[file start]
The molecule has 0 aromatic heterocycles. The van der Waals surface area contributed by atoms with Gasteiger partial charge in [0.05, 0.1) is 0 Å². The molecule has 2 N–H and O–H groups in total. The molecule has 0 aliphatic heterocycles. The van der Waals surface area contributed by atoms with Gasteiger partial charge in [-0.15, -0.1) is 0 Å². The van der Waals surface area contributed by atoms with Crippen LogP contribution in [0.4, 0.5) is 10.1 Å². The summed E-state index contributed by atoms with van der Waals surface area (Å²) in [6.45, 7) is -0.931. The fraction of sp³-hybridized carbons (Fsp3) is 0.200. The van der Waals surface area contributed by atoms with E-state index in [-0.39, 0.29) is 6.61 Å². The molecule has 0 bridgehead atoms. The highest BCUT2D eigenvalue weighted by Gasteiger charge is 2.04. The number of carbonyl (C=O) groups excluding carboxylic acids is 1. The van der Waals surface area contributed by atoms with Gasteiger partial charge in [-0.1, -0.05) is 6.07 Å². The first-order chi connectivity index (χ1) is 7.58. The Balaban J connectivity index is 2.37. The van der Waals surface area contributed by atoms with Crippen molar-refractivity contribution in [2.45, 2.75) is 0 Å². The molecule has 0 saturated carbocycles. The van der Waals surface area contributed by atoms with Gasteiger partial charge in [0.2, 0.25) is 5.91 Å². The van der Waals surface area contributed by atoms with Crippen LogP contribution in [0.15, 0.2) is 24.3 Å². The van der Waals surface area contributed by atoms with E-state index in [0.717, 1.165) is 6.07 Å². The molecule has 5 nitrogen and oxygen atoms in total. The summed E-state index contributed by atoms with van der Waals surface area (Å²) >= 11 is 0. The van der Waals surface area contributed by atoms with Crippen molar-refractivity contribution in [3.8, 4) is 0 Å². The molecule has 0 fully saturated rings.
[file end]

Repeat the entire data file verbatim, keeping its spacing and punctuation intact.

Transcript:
The molecule has 0 aromatic heterocycles. The van der Waals surface area contributed by atoms with Gasteiger partial charge in [0.05, 0.1) is 0 Å². The molecule has 2 N–H and O–H groups in total. The molecule has 0 aliphatic heterocycles. The van der Waals surface area contributed by atoms with Gasteiger partial charge in [-0.15, -0.1) is 0 Å². The van der Waals surface area contributed by atoms with Crippen LogP contribution in [0.4, 0.5) is 10.1 Å². The summed E-state index contributed by atoms with van der Waals surface area (Å²) in [6.45, 7) is -0.931. The fraction of sp³-hybridized carbons (Fsp3) is 0.200. The van der Waals surface area contributed by atoms with E-state index in [-0.39, 0.29) is 6.61 Å². The molecule has 0 bridgehead atoms. The highest BCUT2D eigenvalue weighted by Gasteiger charge is 2.04. The number of carbonyl (C=O) groups excluding carboxylic acids is 1. The van der Waals surface area contributed by atoms with Gasteiger partial charge in [-0.1, -0.05) is 6.07 Å². The first-order chi connectivity index (χ1) is 7.58. The Balaban J connectivity index is 2.37. The van der Waals surface area contributed by atoms with Crippen molar-refractivity contribution in [2.45, 2.75) is 0 Å². The molecule has 0 saturated carbocycles. The van der Waals surface area contributed by atoms with Gasteiger partial charge in [0.2, 0.25) is 5.91 Å². The van der Waals surface area contributed by atoms with Crippen LogP contribution in [0.15, 0.2) is 24.3 Å². The van der Waals surface area contributed by atoms with E-state index in [0.717, 1.165) is 6.07 Å². The molecule has 5 nitrogen and oxygen atoms in total. The summed E-state index contributed by atoms with van der Waals surface area (Å²) >= 11 is 0. The van der Waals surface area contributed by atoms with Crippen molar-refractivity contribution in [3.8, 4) is 0 Å². The molecule has 0 fully saturated rings.